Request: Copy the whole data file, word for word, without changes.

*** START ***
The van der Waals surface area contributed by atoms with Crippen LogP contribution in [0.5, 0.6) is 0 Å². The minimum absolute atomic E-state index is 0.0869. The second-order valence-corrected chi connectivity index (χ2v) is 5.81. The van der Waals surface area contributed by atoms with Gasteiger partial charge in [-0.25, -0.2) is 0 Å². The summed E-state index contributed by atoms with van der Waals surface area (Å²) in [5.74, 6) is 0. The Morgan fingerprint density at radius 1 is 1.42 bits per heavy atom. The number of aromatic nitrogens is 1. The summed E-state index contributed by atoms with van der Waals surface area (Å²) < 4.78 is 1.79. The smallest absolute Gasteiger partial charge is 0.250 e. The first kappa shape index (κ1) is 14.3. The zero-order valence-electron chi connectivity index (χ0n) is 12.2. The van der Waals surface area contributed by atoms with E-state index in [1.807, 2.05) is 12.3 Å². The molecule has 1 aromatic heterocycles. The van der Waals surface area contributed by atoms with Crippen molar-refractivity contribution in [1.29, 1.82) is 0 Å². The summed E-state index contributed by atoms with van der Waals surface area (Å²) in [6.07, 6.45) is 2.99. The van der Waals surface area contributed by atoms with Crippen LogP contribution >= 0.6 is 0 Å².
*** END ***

The van der Waals surface area contributed by atoms with Crippen LogP contribution in [0.5, 0.6) is 0 Å². The minimum absolute atomic E-state index is 0.0869. The second-order valence-corrected chi connectivity index (χ2v) is 5.81. The van der Waals surface area contributed by atoms with Gasteiger partial charge in [-0.25, -0.2) is 0 Å². The summed E-state index contributed by atoms with van der Waals surface area (Å²) in [5.74, 6) is 0. The Morgan fingerprint density at radius 1 is 1.42 bits per heavy atom. The number of aromatic nitrogens is 1. The summed E-state index contributed by atoms with van der Waals surface area (Å²) < 4.78 is 1.79. The smallest absolute Gasteiger partial charge is 0.250 e. The first kappa shape index (κ1) is 14.3. The zero-order valence-electron chi connectivity index (χ0n) is 12.2. The van der Waals surface area contributed by atoms with E-state index in [1.807, 2.05) is 12.3 Å². The molecule has 1 aromatic heterocycles. The van der Waals surface area contributed by atoms with Crippen molar-refractivity contribution in [1.29, 1.82) is 0 Å². The summed E-state index contributed by atoms with van der Waals surface area (Å²) in [6.07, 6.45) is 2.99. The van der Waals surface area contributed by atoms with Crippen LogP contribution >= 0.6 is 0 Å².